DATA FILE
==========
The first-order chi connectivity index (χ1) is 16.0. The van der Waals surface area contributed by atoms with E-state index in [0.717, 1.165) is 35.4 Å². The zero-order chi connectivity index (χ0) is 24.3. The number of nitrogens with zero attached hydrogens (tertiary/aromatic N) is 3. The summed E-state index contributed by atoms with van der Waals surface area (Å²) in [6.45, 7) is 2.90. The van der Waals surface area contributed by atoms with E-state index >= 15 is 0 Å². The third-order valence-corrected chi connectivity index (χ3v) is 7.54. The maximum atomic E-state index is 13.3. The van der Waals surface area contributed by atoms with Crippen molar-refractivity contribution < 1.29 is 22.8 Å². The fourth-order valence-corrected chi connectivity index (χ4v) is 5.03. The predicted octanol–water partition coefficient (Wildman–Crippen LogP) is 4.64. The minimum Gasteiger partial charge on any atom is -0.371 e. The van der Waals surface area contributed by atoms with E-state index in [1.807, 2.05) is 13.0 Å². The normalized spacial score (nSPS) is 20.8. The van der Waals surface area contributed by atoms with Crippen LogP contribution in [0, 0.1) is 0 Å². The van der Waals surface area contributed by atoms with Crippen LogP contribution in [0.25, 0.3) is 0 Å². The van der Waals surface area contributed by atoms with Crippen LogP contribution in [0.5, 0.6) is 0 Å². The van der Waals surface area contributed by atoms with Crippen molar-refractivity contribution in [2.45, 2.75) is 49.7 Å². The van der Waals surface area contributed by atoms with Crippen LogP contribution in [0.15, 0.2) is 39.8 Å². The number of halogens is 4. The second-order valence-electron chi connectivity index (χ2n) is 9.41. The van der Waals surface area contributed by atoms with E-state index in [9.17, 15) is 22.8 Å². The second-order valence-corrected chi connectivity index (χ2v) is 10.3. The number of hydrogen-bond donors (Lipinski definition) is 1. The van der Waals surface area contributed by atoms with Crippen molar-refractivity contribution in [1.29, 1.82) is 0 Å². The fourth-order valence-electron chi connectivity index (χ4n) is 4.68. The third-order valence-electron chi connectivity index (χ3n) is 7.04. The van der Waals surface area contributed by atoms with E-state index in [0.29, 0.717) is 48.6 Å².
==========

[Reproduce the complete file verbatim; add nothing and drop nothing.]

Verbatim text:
The first-order chi connectivity index (χ1) is 16.0. The van der Waals surface area contributed by atoms with E-state index in [0.717, 1.165) is 35.4 Å². The zero-order chi connectivity index (χ0) is 24.3. The number of nitrogens with zero attached hydrogens (tertiary/aromatic N) is 3. The summed E-state index contributed by atoms with van der Waals surface area (Å²) in [6.45, 7) is 2.90. The van der Waals surface area contributed by atoms with E-state index >= 15 is 0 Å². The third-order valence-corrected chi connectivity index (χ3v) is 7.54. The maximum atomic E-state index is 13.3. The van der Waals surface area contributed by atoms with Crippen molar-refractivity contribution < 1.29 is 22.8 Å². The fourth-order valence-corrected chi connectivity index (χ4v) is 5.03. The predicted octanol–water partition coefficient (Wildman–Crippen LogP) is 4.64. The minimum Gasteiger partial charge on any atom is -0.371 e. The van der Waals surface area contributed by atoms with E-state index in [1.807, 2.05) is 13.0 Å². The normalized spacial score (nSPS) is 20.8. The van der Waals surface area contributed by atoms with Crippen LogP contribution in [0, 0.1) is 0 Å². The van der Waals surface area contributed by atoms with Crippen LogP contribution in [0.25, 0.3) is 0 Å². The van der Waals surface area contributed by atoms with Crippen LogP contribution in [0.5, 0.6) is 0 Å². The van der Waals surface area contributed by atoms with Crippen molar-refractivity contribution in [2.45, 2.75) is 49.7 Å². The van der Waals surface area contributed by atoms with Crippen LogP contribution in [0.15, 0.2) is 39.8 Å². The number of halogens is 4. The second-order valence-electron chi connectivity index (χ2n) is 9.41. The van der Waals surface area contributed by atoms with E-state index in [9.17, 15) is 22.8 Å². The second-order valence-corrected chi connectivity index (χ2v) is 10.3. The number of hydrogen-bond donors (Lipinski definition) is 1. The van der Waals surface area contributed by atoms with Crippen molar-refractivity contribution in [1.29, 1.82) is 0 Å². The fourth-order valence-electron chi connectivity index (χ4n) is 4.68. The third-order valence-electron chi connectivity index (χ3n) is 7.04. The van der Waals surface area contributed by atoms with E-state index in [0.29, 0.717) is 48.6 Å².